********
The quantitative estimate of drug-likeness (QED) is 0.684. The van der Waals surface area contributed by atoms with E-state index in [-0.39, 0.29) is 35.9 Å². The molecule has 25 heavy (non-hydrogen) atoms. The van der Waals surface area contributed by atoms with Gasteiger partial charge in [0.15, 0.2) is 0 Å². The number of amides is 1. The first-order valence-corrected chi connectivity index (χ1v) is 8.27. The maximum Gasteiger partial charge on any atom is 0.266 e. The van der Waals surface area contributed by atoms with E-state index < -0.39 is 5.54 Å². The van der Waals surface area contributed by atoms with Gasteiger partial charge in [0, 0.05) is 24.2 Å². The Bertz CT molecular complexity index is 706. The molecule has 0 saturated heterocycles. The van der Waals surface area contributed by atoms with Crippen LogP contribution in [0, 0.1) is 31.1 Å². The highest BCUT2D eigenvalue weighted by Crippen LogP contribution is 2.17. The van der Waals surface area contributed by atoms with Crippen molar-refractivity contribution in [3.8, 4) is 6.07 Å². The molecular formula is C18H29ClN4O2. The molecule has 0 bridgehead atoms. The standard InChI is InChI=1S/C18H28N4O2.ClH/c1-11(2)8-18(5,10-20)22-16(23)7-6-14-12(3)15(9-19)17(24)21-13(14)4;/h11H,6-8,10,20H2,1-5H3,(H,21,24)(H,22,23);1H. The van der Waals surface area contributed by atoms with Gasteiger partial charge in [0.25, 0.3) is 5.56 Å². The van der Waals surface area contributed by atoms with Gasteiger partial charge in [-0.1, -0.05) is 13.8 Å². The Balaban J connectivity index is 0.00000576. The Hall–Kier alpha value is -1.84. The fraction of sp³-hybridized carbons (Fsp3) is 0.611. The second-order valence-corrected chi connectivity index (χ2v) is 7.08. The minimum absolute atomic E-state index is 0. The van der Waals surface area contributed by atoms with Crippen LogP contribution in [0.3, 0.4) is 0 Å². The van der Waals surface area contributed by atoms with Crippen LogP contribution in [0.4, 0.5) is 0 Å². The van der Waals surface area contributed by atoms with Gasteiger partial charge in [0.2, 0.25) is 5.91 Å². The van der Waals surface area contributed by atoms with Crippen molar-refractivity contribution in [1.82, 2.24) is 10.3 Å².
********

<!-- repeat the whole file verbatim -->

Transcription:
The quantitative estimate of drug-likeness (QED) is 0.684. The van der Waals surface area contributed by atoms with E-state index in [-0.39, 0.29) is 35.9 Å². The molecule has 25 heavy (non-hydrogen) atoms. The van der Waals surface area contributed by atoms with Gasteiger partial charge in [0.15, 0.2) is 0 Å². The number of amides is 1. The first-order valence-corrected chi connectivity index (χ1v) is 8.27. The maximum Gasteiger partial charge on any atom is 0.266 e. The van der Waals surface area contributed by atoms with E-state index < -0.39 is 5.54 Å². The van der Waals surface area contributed by atoms with Gasteiger partial charge in [0, 0.05) is 24.2 Å². The Bertz CT molecular complexity index is 706. The molecule has 0 saturated heterocycles. The van der Waals surface area contributed by atoms with Crippen LogP contribution in [0, 0.1) is 31.1 Å². The highest BCUT2D eigenvalue weighted by Crippen LogP contribution is 2.17. The van der Waals surface area contributed by atoms with Crippen molar-refractivity contribution in [3.8, 4) is 6.07 Å². The molecular formula is C18H29ClN4O2. The molecule has 0 bridgehead atoms. The standard InChI is InChI=1S/C18H28N4O2.ClH/c1-11(2)8-18(5,10-20)22-16(23)7-6-14-12(3)15(9-19)17(24)21-13(14)4;/h11H,6-8,10,20H2,1-5H3,(H,21,24)(H,22,23);1H. The van der Waals surface area contributed by atoms with Gasteiger partial charge in [0.25, 0.3) is 5.56 Å². The van der Waals surface area contributed by atoms with Gasteiger partial charge in [-0.1, -0.05) is 13.8 Å². The Balaban J connectivity index is 0.00000576. The Hall–Kier alpha value is -1.84. The fraction of sp³-hybridized carbons (Fsp3) is 0.611. The second-order valence-corrected chi connectivity index (χ2v) is 7.08. The minimum absolute atomic E-state index is 0. The van der Waals surface area contributed by atoms with Crippen LogP contribution in [0.3, 0.4) is 0 Å². The van der Waals surface area contributed by atoms with Crippen LogP contribution in [0.4, 0.5) is 0 Å². The van der Waals surface area contributed by atoms with Gasteiger partial charge in [0.2, 0.25) is 5.91 Å². The van der Waals surface area contributed by atoms with Crippen molar-refractivity contribution in [1.82, 2.24) is 10.3 Å².